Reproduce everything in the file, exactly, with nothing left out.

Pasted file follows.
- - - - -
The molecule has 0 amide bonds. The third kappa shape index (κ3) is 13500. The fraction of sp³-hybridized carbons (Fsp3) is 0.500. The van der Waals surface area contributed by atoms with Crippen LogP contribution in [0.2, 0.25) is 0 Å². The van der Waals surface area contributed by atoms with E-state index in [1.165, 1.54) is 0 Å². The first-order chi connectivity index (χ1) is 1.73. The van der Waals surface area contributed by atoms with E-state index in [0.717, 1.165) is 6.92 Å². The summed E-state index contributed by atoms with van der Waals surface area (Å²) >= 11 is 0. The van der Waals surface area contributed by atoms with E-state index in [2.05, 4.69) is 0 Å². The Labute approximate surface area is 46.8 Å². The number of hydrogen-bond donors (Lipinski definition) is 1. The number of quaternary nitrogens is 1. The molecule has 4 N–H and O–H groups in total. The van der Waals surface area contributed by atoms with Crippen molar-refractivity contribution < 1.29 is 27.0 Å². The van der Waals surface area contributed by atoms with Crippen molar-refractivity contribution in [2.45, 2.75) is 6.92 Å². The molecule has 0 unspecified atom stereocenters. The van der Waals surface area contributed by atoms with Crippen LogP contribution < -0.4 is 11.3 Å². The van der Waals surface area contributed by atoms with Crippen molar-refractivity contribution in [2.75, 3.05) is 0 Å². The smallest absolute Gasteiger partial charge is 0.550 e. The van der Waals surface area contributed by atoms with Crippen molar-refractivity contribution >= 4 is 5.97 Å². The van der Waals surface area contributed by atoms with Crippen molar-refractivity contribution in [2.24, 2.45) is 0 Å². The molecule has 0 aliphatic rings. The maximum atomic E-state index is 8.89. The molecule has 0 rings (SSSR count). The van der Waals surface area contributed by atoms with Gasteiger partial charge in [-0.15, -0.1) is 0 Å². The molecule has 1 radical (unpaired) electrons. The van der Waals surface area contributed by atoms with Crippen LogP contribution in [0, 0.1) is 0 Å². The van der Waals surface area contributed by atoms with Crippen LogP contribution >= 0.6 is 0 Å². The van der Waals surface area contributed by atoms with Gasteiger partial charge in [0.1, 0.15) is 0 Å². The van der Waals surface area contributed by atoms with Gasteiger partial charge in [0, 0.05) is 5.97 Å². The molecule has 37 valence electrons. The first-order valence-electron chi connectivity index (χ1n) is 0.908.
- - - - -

The molecule has 0 amide bonds. The third kappa shape index (κ3) is 13500. The fraction of sp³-hybridized carbons (Fsp3) is 0.500. The van der Waals surface area contributed by atoms with Crippen LogP contribution in [0.2, 0.25) is 0 Å². The van der Waals surface area contributed by atoms with E-state index in [1.165, 1.54) is 0 Å². The first-order chi connectivity index (χ1) is 1.73. The van der Waals surface area contributed by atoms with E-state index in [0.717, 1.165) is 6.92 Å². The summed E-state index contributed by atoms with van der Waals surface area (Å²) >= 11 is 0. The van der Waals surface area contributed by atoms with E-state index in [2.05, 4.69) is 0 Å². The Labute approximate surface area is 46.8 Å². The number of hydrogen-bond donors (Lipinski definition) is 1. The number of quaternary nitrogens is 1. The molecule has 4 N–H and O–H groups in total. The van der Waals surface area contributed by atoms with Crippen molar-refractivity contribution < 1.29 is 27.0 Å². The van der Waals surface area contributed by atoms with Crippen molar-refractivity contribution in [2.45, 2.75) is 6.92 Å². The molecule has 0 unspecified atom stereocenters. The van der Waals surface area contributed by atoms with Crippen LogP contribution < -0.4 is 11.3 Å². The van der Waals surface area contributed by atoms with Crippen molar-refractivity contribution in [2.75, 3.05) is 0 Å². The smallest absolute Gasteiger partial charge is 0.550 e. The van der Waals surface area contributed by atoms with Crippen molar-refractivity contribution >= 4 is 5.97 Å². The van der Waals surface area contributed by atoms with Crippen molar-refractivity contribution in [2.24, 2.45) is 0 Å². The molecule has 0 aliphatic rings. The maximum atomic E-state index is 8.89. The molecule has 0 rings (SSSR count). The van der Waals surface area contributed by atoms with Gasteiger partial charge in [-0.15, -0.1) is 0 Å². The molecule has 1 radical (unpaired) electrons. The van der Waals surface area contributed by atoms with Crippen LogP contribution in [0, 0.1) is 0 Å². The van der Waals surface area contributed by atoms with Crippen LogP contribution >= 0.6 is 0 Å². The van der Waals surface area contributed by atoms with Gasteiger partial charge in [0.1, 0.15) is 0 Å². The van der Waals surface area contributed by atoms with Gasteiger partial charge in [0, 0.05) is 5.97 Å². The molecule has 37 valence electrons. The first-order valence-electron chi connectivity index (χ1n) is 0.908.